Sometimes, says Cristián Arévalo Pakarati, an island artist who has worked with several archaeologists, the old stories hold as much truth as anything the scientists unearth. He tells me this as we climb up the cone of a volcano called Rano Raraku to the quarry where the great moai were once carved. The steep path winds through an astonishing landscape of moai, standing tilted and without order, many buried up to their necks, some fallen facedown on the slope, apparently abandoned here before they were ever moved. Pakarati is dwarfed by a stone head as he stops to lean against it. “It’s hard to imagine,” he says, “how the carvers must have felt when they were told to stop working. They’d been carving these statues here for centuries, until one day the boss shows up and tells them to quit, to go home, because there’s no more food, there’s a war and nobody believes in the statue system anymore!” Pakarati identifies strongly with his forebears; working with Jo Anne Van Tilburg, an archaeologist at the University of California at Los Angeles, he’s spent many years making drawings and measurements of all the island’s moai. (He and Van Tilburg have also teamed up to create the new Galería Mana, intended to showcase and sustain traditional artisanry on the island.)
Now, as Pakarati and I climb into the quarry itself, he shows me where the carving was done.The colossal figures are in every stage of completion, laid out on their backs with a sort of stone keel attaching them to the bedrock. Carved from a soft stone called lapilli tuff, a compressed volcanic ash, several figures lie side by side in a niche. “These people had absolute control over the stone,” Pakarati says of the carvers. “They could move statues from here to Tahai, which is 15 kilometers away, without breaking the nose, the lips, the fingers or anything.” Then he points to a few broken heads and bodies on the slope below and laughs. “Obviously, accidents were allowed.”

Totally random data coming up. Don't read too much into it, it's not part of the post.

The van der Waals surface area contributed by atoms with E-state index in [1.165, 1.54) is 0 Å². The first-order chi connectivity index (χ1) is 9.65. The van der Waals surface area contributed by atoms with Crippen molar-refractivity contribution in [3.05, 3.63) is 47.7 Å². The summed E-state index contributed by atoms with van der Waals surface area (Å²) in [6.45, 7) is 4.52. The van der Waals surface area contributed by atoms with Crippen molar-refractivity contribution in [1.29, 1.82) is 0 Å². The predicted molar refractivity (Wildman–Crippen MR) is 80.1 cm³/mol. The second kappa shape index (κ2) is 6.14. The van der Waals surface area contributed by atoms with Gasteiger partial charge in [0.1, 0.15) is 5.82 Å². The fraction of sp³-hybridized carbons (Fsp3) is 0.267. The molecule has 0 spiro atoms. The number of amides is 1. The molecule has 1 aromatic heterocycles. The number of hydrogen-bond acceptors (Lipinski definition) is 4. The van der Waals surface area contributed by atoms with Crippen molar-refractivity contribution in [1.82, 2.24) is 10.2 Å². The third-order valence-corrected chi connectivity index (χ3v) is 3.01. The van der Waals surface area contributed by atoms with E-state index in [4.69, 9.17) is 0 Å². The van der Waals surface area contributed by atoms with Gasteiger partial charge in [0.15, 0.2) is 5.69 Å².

When a statue was almost complete, the carvers drilled holes through the keel to break it off from the bedrock, then slid it down the slope into a big hole, where they could stand it up to finish the back. Eye sockets were carved once a statue was on its ahu, and white coral and obsidian eyes were inserted during ceremonies to awaken the moai’s power. In some cases, the statues were adorned with huge cylindrical hats or topknots of red scoria, another volcanic stone. But first a statue had to be moved over one of the roads that led to the island’s nearly 300 ahu. How that was done is still a matter of dispute. Rapa Nui legends say the moai “walked” with the help of a chief or priest who had mana, or supernatural power. Archaeologists have proposed other methods for moving the statues, using various combinations of log rollers, sledges and ropes.
Trying to sort out the facts of the island’s past has led researchers into one riddle after another—from the meaning of the monuments to the reasons for the outbreak of warfare and the cultural collapse after a thousand years of peace. Apart from oral tradition, there is no historical record before the first European ships arrived. But evidence from many disciplines, such as the excavation of bones and weapons, the study of fossilized vegetation, and the analysis of stylistic changes in the statues and petroglyphs allows a rough historical sketch to emerge: the people who settled on the island found it covered with trees, a valuable resource for making canoes and eventually useful in transporting the moai. They brought with them plants and animals to provide food, although the only animals that survived were chickens and tiny Polynesian rats. Artistic traditions, evolving in isolation, produced a rich imagery of ornaments for the chiefs, priests and their aristocratic lineages. And many islanders from the lower-caste tribes achieved status as master carvers, divers, canoe builders or members of other artisan’s guilds. Georgia Lee, an archaeologist who spent six years documenting the island’s petroglyphs, finds them as remarkable as the moai. “There’s nothing like it in Polynesia,” she says of this rock art. “The size, scope, beauty of designs and workmanship is extraordinary.”